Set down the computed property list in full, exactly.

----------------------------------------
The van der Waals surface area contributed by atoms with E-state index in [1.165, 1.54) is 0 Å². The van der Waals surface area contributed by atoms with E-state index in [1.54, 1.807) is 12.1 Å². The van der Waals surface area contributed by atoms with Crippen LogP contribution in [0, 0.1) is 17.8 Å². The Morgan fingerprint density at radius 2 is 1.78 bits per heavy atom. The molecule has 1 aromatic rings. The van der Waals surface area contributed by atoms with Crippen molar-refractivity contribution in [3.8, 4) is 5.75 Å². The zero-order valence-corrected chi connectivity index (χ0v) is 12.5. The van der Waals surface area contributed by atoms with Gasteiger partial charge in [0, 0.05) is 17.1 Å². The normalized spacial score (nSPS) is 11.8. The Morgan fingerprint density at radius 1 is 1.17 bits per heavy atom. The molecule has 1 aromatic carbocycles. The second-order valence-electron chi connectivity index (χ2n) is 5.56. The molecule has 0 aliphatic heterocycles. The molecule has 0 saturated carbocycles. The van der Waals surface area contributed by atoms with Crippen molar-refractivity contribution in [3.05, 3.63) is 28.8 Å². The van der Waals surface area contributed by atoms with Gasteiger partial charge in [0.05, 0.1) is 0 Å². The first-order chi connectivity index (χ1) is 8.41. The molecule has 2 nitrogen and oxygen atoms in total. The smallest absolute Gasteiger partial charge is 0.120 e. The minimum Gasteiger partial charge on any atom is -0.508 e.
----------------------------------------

The van der Waals surface area contributed by atoms with E-state index in [1.165, 1.54) is 0 Å². The van der Waals surface area contributed by atoms with E-state index in [1.54, 1.807) is 12.1 Å². The van der Waals surface area contributed by atoms with Crippen LogP contribution in [0, 0.1) is 17.8 Å². The Morgan fingerprint density at radius 2 is 1.78 bits per heavy atom. The molecule has 1 aromatic rings. The van der Waals surface area contributed by atoms with Crippen molar-refractivity contribution in [3.8, 4) is 5.75 Å². The zero-order valence-corrected chi connectivity index (χ0v) is 12.5. The van der Waals surface area contributed by atoms with Gasteiger partial charge in [0, 0.05) is 17.1 Å². The normalized spacial score (nSPS) is 11.8. The Morgan fingerprint density at radius 1 is 1.17 bits per heavy atom. The molecule has 1 aromatic carbocycles. The second-order valence-electron chi connectivity index (χ2n) is 5.56. The molecule has 0 aliphatic heterocycles. The molecule has 0 saturated carbocycles. The van der Waals surface area contributed by atoms with Crippen molar-refractivity contribution in [3.05, 3.63) is 28.8 Å². The van der Waals surface area contributed by atoms with Gasteiger partial charge in [0.05, 0.1) is 0 Å². The first-order chi connectivity index (χ1) is 8.41. The molecule has 2 nitrogen and oxygen atoms in total. The smallest absolute Gasteiger partial charge is 0.120 e. The minimum Gasteiger partial charge on any atom is -0.508 e.